Alexithymia and Autism an Autistic Percpective

Self portrait by author

An Autistic Percpective

@autie_angel

10/23/2019
Angel Marie Russell

I have been sharing about alexithymia because I have it. Some of the articles about it online can be triggering because they again try to say we lack empathy. I disagree. I can’t explain my emotions with words or readily recognize them but I can empathize when someone tells me what they are feeling. Research fails when it is purely pathological, observational, and does not include the person’s lived experience.

Alexithymia is a real experience for me. My heart is racing. I ask myself why. I cant readily answer unless I look at the circumstances surrounding me. If I have just received a gift then I can logically perceive my heart racing must mean excitement, not anger or fear. Until I learned about alexithymia I had no real way to understand what I was feeling. It, in part, caused a lot of depression, emptiness and even isolation. I learned how to help myself by reading book called “Marriage and Lasting Relationships with Asperger’s Syndrome (Autism Spectrum Disorder): Successful Strategies for Couples Or Counselors.” It had a chart that listed an event and the reaction to the event. It helped me start to trace what I was reacting too and what the feelings in my body meant.

I am also a survivor of domestic violence, child abuse, and neglect. This compounds my ability to process emotions I believe. I think it makes it even harder for me to process what I am feeling because my childhood was full of fear. I was not diagnosed until 35 autistic so I did not know why I was always afraid. Loud sounds, people laughing and me not knowing why, lights, commotion, unexpected emotional reactions in others, not knowing why I was different, and being attacked all left me in fear and a resultant PTSD.

Now that I know about alexithymia I can trace where I am reacting physically or not. I can use logic to help me find my feelings and my body’s reaction to events. When you are a survivor of abuse your body isnt always safe, so physical reactions without any clear understanding of why can lead to more anxiety, dread, depression, and even suicidal ideation. Knowing why gave me power. Knowing how gave me healing. Practice and patience on my part gave me a path towards better mental health and emotional awareness.

I still cant verbalize all that I feel. As many have said we autistic people dont have a neutral setting. I feel all my feelings all the way when I do feel them. I can readily recognize fear, excitement (although I get those two confused), sadness, and love. I cannot readily recognize, anger, or any subtle emotion. I can feel wholly empty. And that feeling is depression and grief that has lasted for years. I struggle to move through my emotions and process them the way other people do. It takes me a lot longer to recognize what I am feeling, why I am feeling it, what to do about it, and how to move forward. I have to take active steps to achieve that movement.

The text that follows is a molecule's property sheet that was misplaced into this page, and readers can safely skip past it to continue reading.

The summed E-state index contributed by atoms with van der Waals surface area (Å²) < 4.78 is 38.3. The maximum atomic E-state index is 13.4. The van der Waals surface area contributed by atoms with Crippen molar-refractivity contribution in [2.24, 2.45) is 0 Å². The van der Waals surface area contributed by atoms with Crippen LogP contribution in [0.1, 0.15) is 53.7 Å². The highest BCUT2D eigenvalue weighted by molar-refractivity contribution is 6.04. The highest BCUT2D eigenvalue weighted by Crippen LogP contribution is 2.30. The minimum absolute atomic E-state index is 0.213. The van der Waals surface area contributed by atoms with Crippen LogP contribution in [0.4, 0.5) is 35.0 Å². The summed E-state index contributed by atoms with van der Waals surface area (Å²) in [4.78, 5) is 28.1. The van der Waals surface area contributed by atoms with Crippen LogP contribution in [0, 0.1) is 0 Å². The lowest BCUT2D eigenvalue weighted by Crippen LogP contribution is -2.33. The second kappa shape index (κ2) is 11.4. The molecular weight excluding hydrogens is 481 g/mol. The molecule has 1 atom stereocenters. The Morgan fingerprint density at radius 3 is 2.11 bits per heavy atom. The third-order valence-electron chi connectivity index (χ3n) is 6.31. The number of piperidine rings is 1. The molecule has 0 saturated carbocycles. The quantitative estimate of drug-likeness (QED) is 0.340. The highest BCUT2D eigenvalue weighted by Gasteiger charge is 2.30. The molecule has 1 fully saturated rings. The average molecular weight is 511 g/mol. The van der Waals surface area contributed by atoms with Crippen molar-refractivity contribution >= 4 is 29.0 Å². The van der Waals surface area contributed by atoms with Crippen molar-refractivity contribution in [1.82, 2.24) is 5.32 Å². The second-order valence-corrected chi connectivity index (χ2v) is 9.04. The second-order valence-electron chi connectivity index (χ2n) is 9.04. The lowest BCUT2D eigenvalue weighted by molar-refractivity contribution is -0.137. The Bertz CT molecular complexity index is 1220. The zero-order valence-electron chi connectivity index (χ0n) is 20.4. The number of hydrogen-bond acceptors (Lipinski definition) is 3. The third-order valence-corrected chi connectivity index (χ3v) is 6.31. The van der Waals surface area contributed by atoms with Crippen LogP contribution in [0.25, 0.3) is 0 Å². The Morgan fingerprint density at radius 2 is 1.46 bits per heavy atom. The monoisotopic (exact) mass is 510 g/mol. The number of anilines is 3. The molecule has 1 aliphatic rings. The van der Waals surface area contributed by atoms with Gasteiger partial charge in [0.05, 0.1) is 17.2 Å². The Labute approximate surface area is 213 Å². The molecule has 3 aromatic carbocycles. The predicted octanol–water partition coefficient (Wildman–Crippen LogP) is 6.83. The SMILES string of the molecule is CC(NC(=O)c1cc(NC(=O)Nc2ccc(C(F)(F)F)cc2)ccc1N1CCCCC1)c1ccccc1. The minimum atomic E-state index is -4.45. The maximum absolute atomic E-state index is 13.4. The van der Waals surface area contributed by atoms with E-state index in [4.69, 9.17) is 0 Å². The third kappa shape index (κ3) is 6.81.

I believe in the mind, body, spirit connection. I used that connection to help me move emotions. Acupuncture and Zero Balancing taught me about the movement of energy in the body, the pathways that help us release. I did a lot of acupuncture and studied Zero Balancing to help me understand these pathways. I learned Tai Chi and grounding stances to help me ground when I feel overwhelmed. I dance after a hard day. I sit with myself and think hard on what it is I am feeling and why, and I give myself a lot of friendly affirmations and love to help me feel at ease being different. I feed my soul by being creative, going into nature, and doing what I love. Now that I know I am autistic I allow myself to stim when I need to. I allow my body to move because trauma taught me to be still, invisible, unheard, and easily molded. I was told who I was and what I felt and it came from people who abused me. They were horribly wrong about me. I did go to therapy for 8 years to recover from trauma and in therapy I did learn about emotional processing and empowerment, but I did struggle to verbalize my feelings and my sensory triggers because I didn’t know I was autistic too. I was only diagnosed with PTSD, and before that Manic Depression. Now that I know I am autistic and I understand more about alexithymia, movement, and self compassion, I have made tremendous strides in self care, love, and in my relationships.

Alexithymia does not immediately mean a person lacks empathy. That is absolutely a falsehood. The research is still new in this subject so I can see how many of us can be misunderstood. We alexithemics are not people who lack the ability to care for others. We merely process emotion differently just as we hear and see differently. We are different not broken versions of human. If research and autism organizations gave a seat at the table perhaps they would see that more readily. If you are alexithymic do not despair that you can’t express or find your feelings. There are ways to get there. There are compassionate people willing to hold space for us to process at our pace. And if those around you are harming you please find your boundaries and leave abuse. Do not let other people tell you where your truth lies. Do not let other people tell you what you are feeling. Take the time you need to figure it out for yourself. Ask for that time. It is okay to take up space. You are here and worthy just as you are.

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